As for me, I sustained badly bruised ribs and my jaw is very sore from my impact on the ground after the collision which damaged my ribs. It has hurt to cough, laugh, yawn, bend over, get out of my car, or anything else that involves movement of the rib cage since the incident 6 days ago. I have slept a lot. It sucks.

Both of us have had our health and seasons affected by this accident. Unfortunately, the primary reason this accident occurred was because she failed to check her shoulder when traversing from the center-left of the run to the far right of the run. Had she looked uphill, she would have seen me and been able to make a quick left to stay out of my line.

As I mentioned earlier, I was only going 20mph. I know this because of the app I use, Alpine Replay, which provides users with a histogram of every run as part of the stats users get. When I got back to Stagecoach Lodge, I uploaded my stats for the day and reviewed the run and learned that I was only going about 20mph before the accident. I knew I was going slow but this confirmed it. It also confirmed that this accident was in no way my fault. I’m in no way putting blame on this woman, but I feel that if she had checked her shoulder there would have been no collision.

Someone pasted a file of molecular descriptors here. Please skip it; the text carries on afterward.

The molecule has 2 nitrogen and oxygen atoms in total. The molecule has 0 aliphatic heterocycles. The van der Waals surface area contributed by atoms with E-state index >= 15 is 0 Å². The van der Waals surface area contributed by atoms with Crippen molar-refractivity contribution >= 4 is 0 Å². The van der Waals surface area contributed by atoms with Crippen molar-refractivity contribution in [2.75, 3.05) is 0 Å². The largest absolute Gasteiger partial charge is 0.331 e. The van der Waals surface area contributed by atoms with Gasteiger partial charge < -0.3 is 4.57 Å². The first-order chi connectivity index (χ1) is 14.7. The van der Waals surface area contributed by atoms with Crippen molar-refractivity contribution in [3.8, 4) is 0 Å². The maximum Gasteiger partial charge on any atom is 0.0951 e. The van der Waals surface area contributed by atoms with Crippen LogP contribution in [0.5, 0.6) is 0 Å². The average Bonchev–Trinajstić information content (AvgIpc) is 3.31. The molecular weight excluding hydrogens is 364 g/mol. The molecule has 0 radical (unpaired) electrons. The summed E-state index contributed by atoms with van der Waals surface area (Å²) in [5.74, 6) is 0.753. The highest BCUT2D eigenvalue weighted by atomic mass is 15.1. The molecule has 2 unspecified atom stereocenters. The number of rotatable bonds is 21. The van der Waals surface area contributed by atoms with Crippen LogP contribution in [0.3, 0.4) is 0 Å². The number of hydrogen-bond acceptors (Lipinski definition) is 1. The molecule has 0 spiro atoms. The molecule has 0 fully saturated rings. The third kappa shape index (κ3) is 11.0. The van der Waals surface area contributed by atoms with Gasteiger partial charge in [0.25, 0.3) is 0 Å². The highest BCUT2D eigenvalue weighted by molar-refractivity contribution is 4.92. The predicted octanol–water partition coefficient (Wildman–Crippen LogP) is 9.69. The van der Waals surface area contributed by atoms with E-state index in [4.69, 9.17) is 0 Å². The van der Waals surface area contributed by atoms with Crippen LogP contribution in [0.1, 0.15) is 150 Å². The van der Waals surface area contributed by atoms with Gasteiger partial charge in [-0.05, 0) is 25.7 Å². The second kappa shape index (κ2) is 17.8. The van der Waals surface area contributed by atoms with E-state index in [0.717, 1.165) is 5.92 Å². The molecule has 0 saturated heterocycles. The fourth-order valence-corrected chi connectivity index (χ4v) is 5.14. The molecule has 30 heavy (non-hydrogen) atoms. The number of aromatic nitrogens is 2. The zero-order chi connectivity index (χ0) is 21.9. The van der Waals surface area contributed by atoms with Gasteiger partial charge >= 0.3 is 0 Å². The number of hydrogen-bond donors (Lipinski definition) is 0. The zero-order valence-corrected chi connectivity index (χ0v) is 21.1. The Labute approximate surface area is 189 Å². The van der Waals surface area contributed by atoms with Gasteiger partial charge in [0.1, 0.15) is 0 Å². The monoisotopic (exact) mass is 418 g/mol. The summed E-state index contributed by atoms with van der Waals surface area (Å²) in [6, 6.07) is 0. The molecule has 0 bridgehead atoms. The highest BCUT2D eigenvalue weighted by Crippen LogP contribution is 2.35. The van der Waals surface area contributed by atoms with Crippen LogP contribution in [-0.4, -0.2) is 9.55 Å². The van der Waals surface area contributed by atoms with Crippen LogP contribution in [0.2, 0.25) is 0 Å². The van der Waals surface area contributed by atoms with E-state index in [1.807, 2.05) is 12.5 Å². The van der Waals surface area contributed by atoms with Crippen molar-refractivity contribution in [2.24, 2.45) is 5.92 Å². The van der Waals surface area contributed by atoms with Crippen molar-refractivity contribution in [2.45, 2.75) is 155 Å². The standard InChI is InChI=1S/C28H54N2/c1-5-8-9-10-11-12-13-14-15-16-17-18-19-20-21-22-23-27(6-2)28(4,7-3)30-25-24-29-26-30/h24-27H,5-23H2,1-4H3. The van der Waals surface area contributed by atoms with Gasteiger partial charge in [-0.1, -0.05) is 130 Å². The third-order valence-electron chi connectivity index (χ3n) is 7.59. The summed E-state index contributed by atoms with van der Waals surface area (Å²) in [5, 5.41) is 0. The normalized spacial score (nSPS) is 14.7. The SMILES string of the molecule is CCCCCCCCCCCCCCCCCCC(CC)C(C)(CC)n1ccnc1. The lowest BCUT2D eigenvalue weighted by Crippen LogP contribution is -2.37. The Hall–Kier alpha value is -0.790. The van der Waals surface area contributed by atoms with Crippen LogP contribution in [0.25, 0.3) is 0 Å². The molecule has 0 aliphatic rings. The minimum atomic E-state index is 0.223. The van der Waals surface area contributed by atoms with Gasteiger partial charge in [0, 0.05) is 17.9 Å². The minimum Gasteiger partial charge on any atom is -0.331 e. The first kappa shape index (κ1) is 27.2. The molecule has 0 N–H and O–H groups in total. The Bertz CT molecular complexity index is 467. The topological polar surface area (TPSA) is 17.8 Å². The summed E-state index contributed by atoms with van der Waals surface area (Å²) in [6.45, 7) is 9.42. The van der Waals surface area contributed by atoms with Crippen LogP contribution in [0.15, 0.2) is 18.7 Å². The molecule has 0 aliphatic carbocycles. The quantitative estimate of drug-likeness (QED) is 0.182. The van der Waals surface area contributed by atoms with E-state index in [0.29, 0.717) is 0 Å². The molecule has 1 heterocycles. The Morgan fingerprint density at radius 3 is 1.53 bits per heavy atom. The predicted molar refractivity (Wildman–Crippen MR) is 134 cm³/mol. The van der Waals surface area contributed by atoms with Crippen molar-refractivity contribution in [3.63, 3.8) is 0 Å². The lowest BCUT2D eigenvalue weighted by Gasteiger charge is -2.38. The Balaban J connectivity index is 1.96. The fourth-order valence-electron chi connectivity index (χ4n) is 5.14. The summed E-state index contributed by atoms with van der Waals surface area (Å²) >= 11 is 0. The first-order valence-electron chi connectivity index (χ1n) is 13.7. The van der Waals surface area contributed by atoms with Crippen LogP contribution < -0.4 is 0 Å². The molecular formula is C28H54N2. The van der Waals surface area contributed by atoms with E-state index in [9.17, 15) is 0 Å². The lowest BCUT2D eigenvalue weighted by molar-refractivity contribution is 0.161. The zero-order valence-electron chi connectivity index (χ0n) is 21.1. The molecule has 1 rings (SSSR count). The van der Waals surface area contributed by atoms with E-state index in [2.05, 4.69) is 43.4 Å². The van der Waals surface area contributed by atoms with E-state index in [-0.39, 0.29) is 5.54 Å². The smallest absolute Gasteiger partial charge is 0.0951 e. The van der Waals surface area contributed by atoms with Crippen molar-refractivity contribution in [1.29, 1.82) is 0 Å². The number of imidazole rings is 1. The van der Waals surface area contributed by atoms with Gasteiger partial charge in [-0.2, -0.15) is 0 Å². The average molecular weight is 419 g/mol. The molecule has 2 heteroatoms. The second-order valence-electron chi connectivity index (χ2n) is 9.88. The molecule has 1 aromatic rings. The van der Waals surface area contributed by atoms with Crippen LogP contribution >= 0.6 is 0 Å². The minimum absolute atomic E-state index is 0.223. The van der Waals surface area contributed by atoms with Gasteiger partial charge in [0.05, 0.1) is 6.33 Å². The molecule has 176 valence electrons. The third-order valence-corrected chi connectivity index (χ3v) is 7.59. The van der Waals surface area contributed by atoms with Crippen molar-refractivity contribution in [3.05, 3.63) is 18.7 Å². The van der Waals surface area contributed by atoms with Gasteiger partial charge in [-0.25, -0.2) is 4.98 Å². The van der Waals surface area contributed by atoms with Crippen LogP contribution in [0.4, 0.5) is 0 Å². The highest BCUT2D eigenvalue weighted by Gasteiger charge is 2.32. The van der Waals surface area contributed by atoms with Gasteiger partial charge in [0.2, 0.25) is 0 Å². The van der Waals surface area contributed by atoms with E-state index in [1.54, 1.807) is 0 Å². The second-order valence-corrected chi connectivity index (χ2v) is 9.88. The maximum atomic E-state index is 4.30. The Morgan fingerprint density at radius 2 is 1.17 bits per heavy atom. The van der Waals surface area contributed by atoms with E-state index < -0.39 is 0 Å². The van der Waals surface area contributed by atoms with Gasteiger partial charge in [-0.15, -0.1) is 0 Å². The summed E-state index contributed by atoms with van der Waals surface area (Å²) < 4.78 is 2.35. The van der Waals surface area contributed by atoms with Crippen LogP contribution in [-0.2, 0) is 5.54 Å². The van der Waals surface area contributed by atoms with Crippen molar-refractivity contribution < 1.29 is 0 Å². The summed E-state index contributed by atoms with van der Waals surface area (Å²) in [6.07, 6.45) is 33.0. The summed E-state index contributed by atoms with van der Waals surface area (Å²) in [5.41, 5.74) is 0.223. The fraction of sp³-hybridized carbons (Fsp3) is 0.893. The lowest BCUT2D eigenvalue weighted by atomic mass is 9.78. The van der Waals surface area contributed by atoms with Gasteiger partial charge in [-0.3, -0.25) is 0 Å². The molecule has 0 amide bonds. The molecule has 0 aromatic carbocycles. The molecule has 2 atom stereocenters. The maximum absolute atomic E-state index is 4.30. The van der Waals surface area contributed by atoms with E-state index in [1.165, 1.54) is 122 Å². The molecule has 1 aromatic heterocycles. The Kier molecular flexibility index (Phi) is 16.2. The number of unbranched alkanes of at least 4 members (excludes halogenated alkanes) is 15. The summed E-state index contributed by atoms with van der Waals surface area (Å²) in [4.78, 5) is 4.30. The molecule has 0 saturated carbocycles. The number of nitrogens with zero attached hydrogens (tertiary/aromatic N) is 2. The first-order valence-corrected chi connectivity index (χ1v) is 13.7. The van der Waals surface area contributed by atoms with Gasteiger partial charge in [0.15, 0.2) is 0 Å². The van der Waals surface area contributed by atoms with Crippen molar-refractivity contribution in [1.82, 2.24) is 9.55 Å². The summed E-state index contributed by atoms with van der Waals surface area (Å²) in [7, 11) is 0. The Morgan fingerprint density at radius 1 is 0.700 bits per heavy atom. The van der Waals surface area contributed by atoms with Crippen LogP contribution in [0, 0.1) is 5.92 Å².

This is what I consider to be the primary reason why collisions occur on the mountain – the downhill skier/rider’s failure to check their shoulder when making a hard traverse to the side of the run. It’s the part of Rule 4 that is not stated explicitly. Merging onto a trail implies that you are coming from one trail onto another. In reality, when you are making predictable turns while on a trail, when you make an unpredictable turn toward the left or right side of the run, you are effectively merging with others already coming down the side of the run and, therefore, need to look uphill as if you were merging from one trail to another for all the same reasons.

This whole situation is all bad and something I never want to experience again. My best advice is to be predictable when on the mountain and if you do something inconsistent with the turns you’ve been making to check your shoulder, look uphill, and make sure you’re not taking someone’s line.

This is an extreme sport. People suffer life-changing injuries, or worse. Safety is paramount and you don’t want someone plowing into you from uphill. The best way to avoid this is to look uphill as often as possible.

Be safe out there.  Collisions can happen to anyone…even experts!